To quote Peter Venkman: That oughta do it. Thanks very much. Once again, while the Taliban beat women and reporters, hold Americans and others hostage, and go door to door looking for dissenters, the organs of global order focus on the immediate threat … gender diversity.
The U.N. Security Council unanimously approved a resolution Friday saying that Afghanistan’s new Taliban rulers need to establish an inclusive government that has “the full, equal and meaningful participation of women” and upholds human rights.
The resolution adopted by the U.N.’s most powerful body also extends the current mandate of the U.N. political mission in Afghanistan for six months and delivers a clear message that its 15 members will be watching closely what the Taliban do going forward.
Yes, they’ll be “watching.” And as this makes clear, that’s all they’ll be doing. It’s risible that the highest priority for the UN Security Council isn’t the release of foreigners trapped inside the country at the moment, or the reprisals that the Taliban have already begun against their enemies. The door-to-door collaborator hunt has already begun in earnest, Jim Geraghty points out, along with anyone “tainted” by Westernism:
On the menu today: The Taliban are methodically collecting as much information about the Afghan population as possible, looking for anyone who has, in their eyes, been tainted or corrupted by Western influences or values. Hiding Afghan allies of the U.S. are now wondering if it is worth it to try making the dangerous journey to sneak into Pakistan — although that option offers a separate plethora of deadly risks. …
One of the Americans involved in the effort to evacuate hiding Americans and Afghans passed along this account: “The Taliban have sent notices out to houses, saying the residents must fill out all the questions on the form correctly or suffer the consequences. The Taliban is calling this a ‘house passport.’ People living in the house must fill in the information of past positions and work, location of where the work was done, the organization they worked for, etc. They are asking these questions in an effort to implicate people who worked in democracy building, human rights advocacy, or basically any U.S.-financed project that runs counter to the Taliban philosophy.”
My reader who’s been telling me about his efforts for the past month or so offers a similar account. “Two of my guys reported separately that Taliban outside Kabul are ordering adults to provide their work histories, so the Taliban may determine if they were involved in any ‘anti-Taliban’ efforts in the last twenty years,” he said. “The questioning has not extended into Kabul, but they believe it’s only a matter of time and logistics. University lecturers and professors have been ordered to submit their resumes and curriculum vitaes to Taliban officials for review to determine if anyone had been teaching Western culture and ideas. I have three guys on my list who went on to teach at university. One of them told me he is not going to comply, but is unsure of the consequences.” (For background on this reader and his efforts, see here, here, here, here, here, here, here, here, here, and here.)
Even if one’s inclined to assess this as internal matters that don’t rise to UNSC-level priorities, the Taliban’s other moves certainly do. Most notably, they appointed Sirajuddin Haqqani as their top security minister, a man whose terror network is the subject of investigations by several NATO countries, and who is an explicit ally of al-Qaeda. While the lack of women in Taliban leadership is notable, that’s not the biggest problem facing Afghan women, and it’s far from the biggest risk facing the UN in terms of security.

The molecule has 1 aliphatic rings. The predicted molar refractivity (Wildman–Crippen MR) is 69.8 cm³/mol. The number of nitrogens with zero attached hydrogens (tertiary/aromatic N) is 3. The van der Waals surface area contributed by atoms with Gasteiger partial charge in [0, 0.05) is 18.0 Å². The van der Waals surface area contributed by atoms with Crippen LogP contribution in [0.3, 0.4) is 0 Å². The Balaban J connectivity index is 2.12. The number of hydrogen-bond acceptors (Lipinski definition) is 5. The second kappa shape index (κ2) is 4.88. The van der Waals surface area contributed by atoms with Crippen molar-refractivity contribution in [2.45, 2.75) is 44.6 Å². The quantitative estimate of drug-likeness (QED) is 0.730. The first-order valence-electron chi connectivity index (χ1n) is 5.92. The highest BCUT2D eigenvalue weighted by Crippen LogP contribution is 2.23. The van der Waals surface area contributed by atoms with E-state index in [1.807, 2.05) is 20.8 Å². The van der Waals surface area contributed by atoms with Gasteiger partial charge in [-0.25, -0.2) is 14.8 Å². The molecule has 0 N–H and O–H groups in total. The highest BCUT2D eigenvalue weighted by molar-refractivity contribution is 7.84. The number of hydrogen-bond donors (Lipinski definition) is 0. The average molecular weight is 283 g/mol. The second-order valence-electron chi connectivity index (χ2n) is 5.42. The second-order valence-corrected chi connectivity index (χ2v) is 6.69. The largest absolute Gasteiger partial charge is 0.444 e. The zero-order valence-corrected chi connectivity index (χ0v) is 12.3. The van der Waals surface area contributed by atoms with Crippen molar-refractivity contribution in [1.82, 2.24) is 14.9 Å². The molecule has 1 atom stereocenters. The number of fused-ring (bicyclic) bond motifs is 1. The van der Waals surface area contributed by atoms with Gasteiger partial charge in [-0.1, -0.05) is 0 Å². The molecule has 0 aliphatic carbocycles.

What about the American citizens and legal permanent residents unable to get out of Afghanistan? Aren’t they a little higher priority than gender representation in the Taliban’s radical-Islamist regime? To be fair, they don’t appear to be much of a priority to Joe Biden, or for that matter to America’s national news media outlets. We have pressed that point every day since Biden’s disgraceful bug-out and we’re not alone on that, but our old colleague Noah Rothman hit the nail on the head today:
I cannot think of another live crisis involving Americans held de facto hostage abroad that has ever generated less attention from the press. And I cannot imagine that is a response to apathy from the audience, which wouldn’t be a valid excuse anyway.
This should be a round-the-clock story. We should know precisely what day of America’s largest hostage crisis we’re on. We should be getting live updates on an hourly basis about how we’re meeting our obligations to our fellow citizens in extremis. But there’s none of that. Why?
Because that would require media outlets to interrupt their preconceived narratives about the compassion and expertise of Joe Biden. And, for that matter, the effectiveness of the global security order in the post-Cold War period. The US bears a significant responsibility for the latter issue, but that won’t get resolved until we have a proper accounting for its failures, especially over the past month.
Instead, the media will dutifully report that the biggest problem we have with the Taliban is a lack of gender diversity while ignoring the hostage crisis that may drag on for months or years. Where’s Peter Venkman when you need him?